Semester at Sea Fall 2006 Voyage banner


“Welcome to Donors and Tourists”

By Becka

            The blackboard says “Welcome to Donors and Tourists,” and I wonder which exactly our group of students and RDs is.  We sit on the wooden floor of a one-room building, raised a foot or two above the mud we stood barefoot in moments before.  The children sit a couple meters away on mats, between wooden tables, in front of another blackboard.  Our guide tells us that the uniforms the children are wearing were paid for by the donations of Semester at Sea Students who visited in the spring; I guess we’re donors.  The children look well-fed and relatively clean; a contrast from many of the children I’d seen on the streets in the previous few days.  They all wear the yellow cosmetic that’s so common (thanaka); some simply have their cheeks painted, while others their whole faces.

            Their teachers look as if they’re still children themselves.  Their long black hair is pulled into loose pony-tails.  If Burmathey’re as old as the youngest among our group, I’d be surprised¸ I find myself thinking, but chastise myself.  A young boy, no older than three, runs into the room.  His head is shaved and on his cheeks are painted two yellow suns.  He’s seated in the corner by one of the teachers, but can’t seem to sit still.  He wants to touch everything and is very disruptive, but the teachers and students ignore him.  We’re told he’s the adopted son of the monk in charge, which explains why he’s not punished for his precociousness.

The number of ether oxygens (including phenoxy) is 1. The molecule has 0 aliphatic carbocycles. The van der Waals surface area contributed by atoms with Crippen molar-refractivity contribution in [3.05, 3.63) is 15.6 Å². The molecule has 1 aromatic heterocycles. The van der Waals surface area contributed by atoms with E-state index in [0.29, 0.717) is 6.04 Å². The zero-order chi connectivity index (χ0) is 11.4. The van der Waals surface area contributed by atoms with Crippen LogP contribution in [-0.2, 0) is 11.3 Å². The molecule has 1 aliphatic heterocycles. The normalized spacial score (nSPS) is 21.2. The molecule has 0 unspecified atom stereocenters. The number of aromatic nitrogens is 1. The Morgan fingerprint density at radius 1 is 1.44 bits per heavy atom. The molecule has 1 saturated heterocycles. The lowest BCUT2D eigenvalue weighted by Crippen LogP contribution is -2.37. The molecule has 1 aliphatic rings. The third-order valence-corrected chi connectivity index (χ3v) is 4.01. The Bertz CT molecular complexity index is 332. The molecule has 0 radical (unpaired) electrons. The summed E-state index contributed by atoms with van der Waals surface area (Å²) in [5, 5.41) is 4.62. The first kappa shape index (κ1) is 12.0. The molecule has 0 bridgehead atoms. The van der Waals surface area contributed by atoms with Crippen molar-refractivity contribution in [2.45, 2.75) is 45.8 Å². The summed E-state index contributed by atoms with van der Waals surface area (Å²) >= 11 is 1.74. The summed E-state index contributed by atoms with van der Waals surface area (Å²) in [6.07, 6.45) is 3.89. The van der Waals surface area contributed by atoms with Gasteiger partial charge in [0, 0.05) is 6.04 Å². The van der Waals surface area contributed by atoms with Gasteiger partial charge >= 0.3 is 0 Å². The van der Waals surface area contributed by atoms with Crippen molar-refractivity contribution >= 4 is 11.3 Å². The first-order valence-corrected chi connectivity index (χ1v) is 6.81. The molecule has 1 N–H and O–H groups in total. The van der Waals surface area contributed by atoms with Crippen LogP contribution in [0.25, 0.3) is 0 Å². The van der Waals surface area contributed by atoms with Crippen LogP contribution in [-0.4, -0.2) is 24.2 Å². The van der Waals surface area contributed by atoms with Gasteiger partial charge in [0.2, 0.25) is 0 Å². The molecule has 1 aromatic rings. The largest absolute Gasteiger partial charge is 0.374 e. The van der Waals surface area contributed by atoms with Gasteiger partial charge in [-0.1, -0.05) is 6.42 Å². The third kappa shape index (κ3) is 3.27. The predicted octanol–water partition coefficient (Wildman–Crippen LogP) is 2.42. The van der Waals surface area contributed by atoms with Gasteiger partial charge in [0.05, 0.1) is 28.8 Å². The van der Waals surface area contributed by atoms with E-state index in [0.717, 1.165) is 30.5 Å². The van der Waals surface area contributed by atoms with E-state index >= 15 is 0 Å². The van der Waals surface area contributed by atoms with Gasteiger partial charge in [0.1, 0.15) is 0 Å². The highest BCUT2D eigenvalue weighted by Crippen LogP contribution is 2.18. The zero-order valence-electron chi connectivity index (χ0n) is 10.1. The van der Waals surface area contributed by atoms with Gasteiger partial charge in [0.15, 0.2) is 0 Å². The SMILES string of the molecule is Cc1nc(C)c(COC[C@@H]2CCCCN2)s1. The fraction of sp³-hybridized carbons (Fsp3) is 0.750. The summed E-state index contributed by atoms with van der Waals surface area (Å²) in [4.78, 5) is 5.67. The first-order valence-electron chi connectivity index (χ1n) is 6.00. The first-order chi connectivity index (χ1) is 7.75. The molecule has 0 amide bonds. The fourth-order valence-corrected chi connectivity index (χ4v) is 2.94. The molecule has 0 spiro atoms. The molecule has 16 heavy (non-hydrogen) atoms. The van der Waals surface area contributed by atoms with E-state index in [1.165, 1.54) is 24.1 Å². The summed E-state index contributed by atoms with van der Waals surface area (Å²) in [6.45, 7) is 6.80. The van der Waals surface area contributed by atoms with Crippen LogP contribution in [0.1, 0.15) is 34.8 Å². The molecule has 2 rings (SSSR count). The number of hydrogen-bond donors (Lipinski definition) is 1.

The children pray to Buddha and then we’re all ushered off to play with them.  The language barrier hangs thick in the air, yet we all manage to communicate in some way or another.  We color pictures; draw a house and the children do the same, a boat, a dog, or a cat, write their name and smile, they smile back.  As it’s time to leave the children all wave and grin, they seem pleased with their new crayons, stickers, coloring books and balloons.  They’re sheltered in this orphanage-school, run by monks and teachers, boys and girls so different than the ones who sell post cards on the streets of Yangon, fed and clothed by donations. 

Anthropologist Monique Skidmore, in her article Darker than Midnight, writes of the military government in Burma as “. . . creating a fear of the Other, whether a neocolonial presence, a foreigner, an internal traitor, or simply change and difference.”(8)  I’ve no idea if these children know about the struggles of their country, but I hope that for now they’re only children, as children all around the world should be, carefree and protected from what surrounds them.

Return to course home Send me your comments: